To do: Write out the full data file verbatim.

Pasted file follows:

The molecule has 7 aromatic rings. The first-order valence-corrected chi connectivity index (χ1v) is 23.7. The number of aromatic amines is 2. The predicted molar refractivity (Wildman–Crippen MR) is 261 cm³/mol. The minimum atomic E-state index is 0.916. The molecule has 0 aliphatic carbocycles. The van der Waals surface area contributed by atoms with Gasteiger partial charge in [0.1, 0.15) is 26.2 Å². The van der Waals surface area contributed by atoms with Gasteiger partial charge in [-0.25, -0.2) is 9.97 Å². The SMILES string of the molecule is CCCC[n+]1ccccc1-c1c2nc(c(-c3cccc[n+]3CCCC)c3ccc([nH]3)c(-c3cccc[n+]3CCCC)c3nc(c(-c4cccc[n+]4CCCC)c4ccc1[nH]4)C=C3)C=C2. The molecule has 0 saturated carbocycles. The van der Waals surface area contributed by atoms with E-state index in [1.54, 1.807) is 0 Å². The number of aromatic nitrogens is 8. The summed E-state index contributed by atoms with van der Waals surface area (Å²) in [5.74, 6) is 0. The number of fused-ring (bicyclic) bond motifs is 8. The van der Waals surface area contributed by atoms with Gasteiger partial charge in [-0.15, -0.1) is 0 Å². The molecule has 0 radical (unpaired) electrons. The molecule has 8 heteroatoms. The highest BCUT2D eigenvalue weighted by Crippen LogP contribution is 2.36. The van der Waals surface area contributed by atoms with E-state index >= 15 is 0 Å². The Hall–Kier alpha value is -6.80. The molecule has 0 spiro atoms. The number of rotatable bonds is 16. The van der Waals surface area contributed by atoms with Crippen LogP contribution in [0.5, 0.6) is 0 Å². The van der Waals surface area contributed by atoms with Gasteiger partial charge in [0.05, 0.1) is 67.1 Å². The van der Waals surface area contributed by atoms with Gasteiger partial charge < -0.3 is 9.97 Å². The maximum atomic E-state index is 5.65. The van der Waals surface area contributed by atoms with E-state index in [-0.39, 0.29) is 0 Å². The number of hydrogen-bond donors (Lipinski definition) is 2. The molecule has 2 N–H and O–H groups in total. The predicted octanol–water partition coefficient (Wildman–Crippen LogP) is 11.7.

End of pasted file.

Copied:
The molecule has 7 aromatic rings. The first-order valence-corrected chi connectivity index (χ1v) is 23.7. The number of aromatic amines is 2. The predicted molar refractivity (Wildman–Crippen MR) is 261 cm³/mol. The minimum atomic E-state index is 0.916. The molecule has 0 aliphatic carbocycles. The van der Waals surface area contributed by atoms with Gasteiger partial charge in [0.1, 0.15) is 26.2 Å². The van der Waals surface area contributed by atoms with Gasteiger partial charge in [-0.25, -0.2) is 9.97 Å². The SMILES string of the molecule is CCCC[n+]1ccccc1-c1c2nc(c(-c3cccc[n+]3CCCC)c3ccc([nH]3)c(-c3cccc[n+]3CCCC)c3nc(c(-c4cccc[n+]4CCCC)c4ccc1[nH]4)C=C3)C=C2. The molecule has 0 saturated carbocycles. The van der Waals surface area contributed by atoms with E-state index in [1.54, 1.807) is 0 Å². The number of aromatic nitrogens is 8. The summed E-state index contributed by atoms with van der Waals surface area (Å²) in [5.74, 6) is 0. The number of fused-ring (bicyclic) bond motifs is 8. The van der Waals surface area contributed by atoms with Gasteiger partial charge in [-0.15, -0.1) is 0 Å². The molecule has 0 radical (unpaired) electrons. The molecule has 8 heteroatoms. The highest BCUT2D eigenvalue weighted by Crippen LogP contribution is 2.36. The van der Waals surface area contributed by atoms with E-state index >= 15 is 0 Å². The Hall–Kier alpha value is -6.80. The molecule has 0 spiro atoms. The number of rotatable bonds is 16. The van der Waals surface area contributed by atoms with Crippen LogP contribution in [0.5, 0.6) is 0 Å². The van der Waals surface area contributed by atoms with Gasteiger partial charge in [0.05, 0.1) is 67.1 Å². The van der Waals surface area contributed by atoms with Gasteiger partial charge < -0.3 is 9.97 Å². The maximum atomic E-state index is 5.65. The van der Waals surface area contributed by atoms with E-state index in [-0.39, 0.29) is 0 Å². The number of hydrogen-bond donors (Lipinski definition) is 2. The molecule has 2 N–H and O–H groups in total. The predicted octanol–water partition coefficient (Wildman–Crippen LogP) is 11.7.